Determining how engaged the fans will be should be taken into consideration when discussing these big TV right deals. Unfortunately, it wasn’t the case. It is all well and good counting the big bucks, but is it worth what we are seeing now? How will Cricket Australia, down the track, encourage parents to get their kids to take up cricket?

This applies to myself, and many others, as I fell in love with the game at a young age and started playing after watching countless hours of action on Channel Nine.

The start of the international summer was like a showpiece event. It was always associated with an “accessible to all” mindset, also known as “A fair go” as we Aussies like to term it. Cricket, Australia’s national sport, continued to thrive because of it. There was nothing better than family and friends gathering around the TV, enjoying each other’s company over food and drinks, taking in the action. Channel Nine was the only channel on TV when the cricket was on, and don’t anyone ever dare change it.

Now, if you don’t have Foxtel, you’d probably miss out on the action. If you even knew it was on. If you love the game so much that you need to watch it, you’ll flick it on your smartphone. Where is the message of inclusion in that? What are CA doing to try position the new summer as a big event in this country? The below tweet, from last year’s opening ODI against South Africa, shows how CA has lost touch with its audience.

Compare the poor crowds and ratings in the October T20Is to Free-to-Air ODIs from a few years ago. With the rise of the BBL, attendance to ODI matches have taken a hit, given that fans perceive the BBL as a more family-friendly option.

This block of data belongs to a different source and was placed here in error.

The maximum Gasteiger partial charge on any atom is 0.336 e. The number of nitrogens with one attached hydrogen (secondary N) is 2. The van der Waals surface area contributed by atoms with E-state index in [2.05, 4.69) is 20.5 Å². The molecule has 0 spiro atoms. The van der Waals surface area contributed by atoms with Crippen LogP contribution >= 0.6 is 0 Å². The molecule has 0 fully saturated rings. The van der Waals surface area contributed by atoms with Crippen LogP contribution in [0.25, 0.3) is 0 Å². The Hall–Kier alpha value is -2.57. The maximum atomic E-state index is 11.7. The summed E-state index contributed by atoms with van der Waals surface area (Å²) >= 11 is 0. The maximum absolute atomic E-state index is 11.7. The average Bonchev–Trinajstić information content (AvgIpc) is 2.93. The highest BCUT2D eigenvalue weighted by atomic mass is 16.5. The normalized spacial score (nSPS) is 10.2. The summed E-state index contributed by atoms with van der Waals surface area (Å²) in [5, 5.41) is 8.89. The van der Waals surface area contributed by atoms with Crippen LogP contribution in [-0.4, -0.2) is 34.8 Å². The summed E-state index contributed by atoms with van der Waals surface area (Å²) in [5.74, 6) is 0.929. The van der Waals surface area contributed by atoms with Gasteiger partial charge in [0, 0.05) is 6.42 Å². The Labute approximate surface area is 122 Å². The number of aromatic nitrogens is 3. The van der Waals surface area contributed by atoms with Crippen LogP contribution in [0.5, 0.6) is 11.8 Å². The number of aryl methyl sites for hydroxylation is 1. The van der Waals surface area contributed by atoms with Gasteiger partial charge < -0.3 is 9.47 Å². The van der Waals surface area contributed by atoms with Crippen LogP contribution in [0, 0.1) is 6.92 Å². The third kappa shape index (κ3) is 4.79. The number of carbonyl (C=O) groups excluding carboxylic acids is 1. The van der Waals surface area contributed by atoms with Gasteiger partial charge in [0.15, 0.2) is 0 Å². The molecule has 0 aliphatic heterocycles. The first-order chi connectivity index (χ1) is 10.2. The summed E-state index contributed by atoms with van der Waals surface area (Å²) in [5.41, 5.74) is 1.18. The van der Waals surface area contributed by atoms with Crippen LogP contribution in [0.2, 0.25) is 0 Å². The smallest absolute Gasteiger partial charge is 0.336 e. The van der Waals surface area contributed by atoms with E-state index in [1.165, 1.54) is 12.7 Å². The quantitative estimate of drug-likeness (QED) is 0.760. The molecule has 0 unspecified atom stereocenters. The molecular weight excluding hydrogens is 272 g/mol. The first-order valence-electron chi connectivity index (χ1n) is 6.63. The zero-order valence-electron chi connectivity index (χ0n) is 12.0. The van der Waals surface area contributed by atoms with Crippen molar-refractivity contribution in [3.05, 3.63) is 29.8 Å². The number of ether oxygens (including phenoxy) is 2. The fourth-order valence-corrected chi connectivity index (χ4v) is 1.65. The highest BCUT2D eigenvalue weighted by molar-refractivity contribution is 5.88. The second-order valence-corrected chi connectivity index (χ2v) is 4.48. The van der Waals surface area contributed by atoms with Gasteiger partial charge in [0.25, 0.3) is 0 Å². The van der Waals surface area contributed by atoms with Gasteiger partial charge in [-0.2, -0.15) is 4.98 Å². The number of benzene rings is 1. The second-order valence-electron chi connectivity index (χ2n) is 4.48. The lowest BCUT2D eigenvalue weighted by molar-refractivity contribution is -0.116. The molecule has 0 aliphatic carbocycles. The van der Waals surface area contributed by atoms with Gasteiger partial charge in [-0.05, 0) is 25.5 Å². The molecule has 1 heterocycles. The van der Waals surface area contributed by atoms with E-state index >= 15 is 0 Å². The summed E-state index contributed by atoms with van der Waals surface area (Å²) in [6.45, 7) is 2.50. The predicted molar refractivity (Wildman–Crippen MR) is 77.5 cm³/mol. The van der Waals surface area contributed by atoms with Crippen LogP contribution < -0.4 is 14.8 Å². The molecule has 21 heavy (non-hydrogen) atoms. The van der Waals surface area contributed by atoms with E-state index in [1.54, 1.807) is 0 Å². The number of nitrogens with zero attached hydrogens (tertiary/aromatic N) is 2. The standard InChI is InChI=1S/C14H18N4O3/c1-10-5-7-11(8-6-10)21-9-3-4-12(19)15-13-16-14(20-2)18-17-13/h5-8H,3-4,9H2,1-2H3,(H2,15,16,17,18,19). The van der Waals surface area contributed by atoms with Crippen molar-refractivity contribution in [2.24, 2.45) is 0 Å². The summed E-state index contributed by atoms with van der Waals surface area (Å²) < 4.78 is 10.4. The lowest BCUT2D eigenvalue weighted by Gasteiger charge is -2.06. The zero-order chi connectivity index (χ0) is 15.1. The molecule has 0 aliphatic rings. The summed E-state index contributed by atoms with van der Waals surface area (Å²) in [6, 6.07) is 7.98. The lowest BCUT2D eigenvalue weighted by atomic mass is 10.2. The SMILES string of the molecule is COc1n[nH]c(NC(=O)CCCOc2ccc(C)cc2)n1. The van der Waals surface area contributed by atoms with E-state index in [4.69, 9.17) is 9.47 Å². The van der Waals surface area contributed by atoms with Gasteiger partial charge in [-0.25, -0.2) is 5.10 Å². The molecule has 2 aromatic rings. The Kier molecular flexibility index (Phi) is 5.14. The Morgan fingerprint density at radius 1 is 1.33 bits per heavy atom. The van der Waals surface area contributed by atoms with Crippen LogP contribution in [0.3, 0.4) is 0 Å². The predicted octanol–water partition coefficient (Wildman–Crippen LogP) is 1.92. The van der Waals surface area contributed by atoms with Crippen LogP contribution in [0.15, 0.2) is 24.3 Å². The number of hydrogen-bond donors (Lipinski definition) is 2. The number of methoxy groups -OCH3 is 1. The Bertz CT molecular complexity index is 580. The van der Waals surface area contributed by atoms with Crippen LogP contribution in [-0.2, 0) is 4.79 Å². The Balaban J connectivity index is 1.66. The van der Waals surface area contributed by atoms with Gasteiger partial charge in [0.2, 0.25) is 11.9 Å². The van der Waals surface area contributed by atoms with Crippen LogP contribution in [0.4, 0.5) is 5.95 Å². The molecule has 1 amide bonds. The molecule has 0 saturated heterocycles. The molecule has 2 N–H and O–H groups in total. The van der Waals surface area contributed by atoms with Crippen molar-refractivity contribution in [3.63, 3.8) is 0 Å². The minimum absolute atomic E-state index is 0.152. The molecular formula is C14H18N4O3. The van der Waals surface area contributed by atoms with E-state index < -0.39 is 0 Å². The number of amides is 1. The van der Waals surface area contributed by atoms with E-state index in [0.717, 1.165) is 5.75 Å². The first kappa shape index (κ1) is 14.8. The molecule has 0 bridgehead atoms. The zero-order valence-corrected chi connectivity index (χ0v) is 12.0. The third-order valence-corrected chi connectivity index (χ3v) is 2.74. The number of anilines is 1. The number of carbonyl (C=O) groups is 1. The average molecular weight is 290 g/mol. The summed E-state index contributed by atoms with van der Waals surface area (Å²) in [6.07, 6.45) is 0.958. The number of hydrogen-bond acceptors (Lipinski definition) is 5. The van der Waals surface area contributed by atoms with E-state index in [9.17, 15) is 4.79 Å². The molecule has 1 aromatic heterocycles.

However, the TV ratings were still strong. In 2015, before the World Cup, an ODI between Australia and South Africa attracted just 14,177 to the MCG. However, nearly one million viewers tuned in to watch. In early 2017, an ODI vs Pakistan saw 1.2 million viewers tune in.

While the crowds may have been down, the viewers weren’t. Importantly, the cricket was in front of many eyes, which is always important to the future of the product.

Sadly, what Cricket Australia have done is employed a short-term focus, interested only in gratifying their desire for the big dollars, at the expense of fan accessibility and engagement.

What the Sri Lanka and Pakistan T20Is have told us is that something is broken, and it needs to be fixed. However, with five years (including this year) remaining on the current broadcast deal, change might not be so imminent.

One can only hope Cricket Australia is taking down notes and undertaking a review into why season 2019/20 has suffered such a poor, low-key start.

Rant over.

Written by Charbel Coorey, CricBlog

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Charbel Coorey
Charbel Cooreyhttps://cricblog.net
Charbel is the owner & founder of cricblog.net, based in Sydney, Australia. He started the website to fulfill his love for the game of cricket. Charbel has been featured on other publications including OP India, Times of India, and The Roar, among others. He is also a keen fantasy sports player. Charbel has also had the privilege of interviewing cricketers on the CricBlog TV YouTube channel, including James Neesham, Rassie van der Dussen, Andrew Tye, Shreyas Gopal, Jaydev Unadkat and Saurabh Netravalkar: https://www.youtube.com/@cricblogtv For any story tips or questions, you can contact Charbel at charbelcoorey@cricblog.net.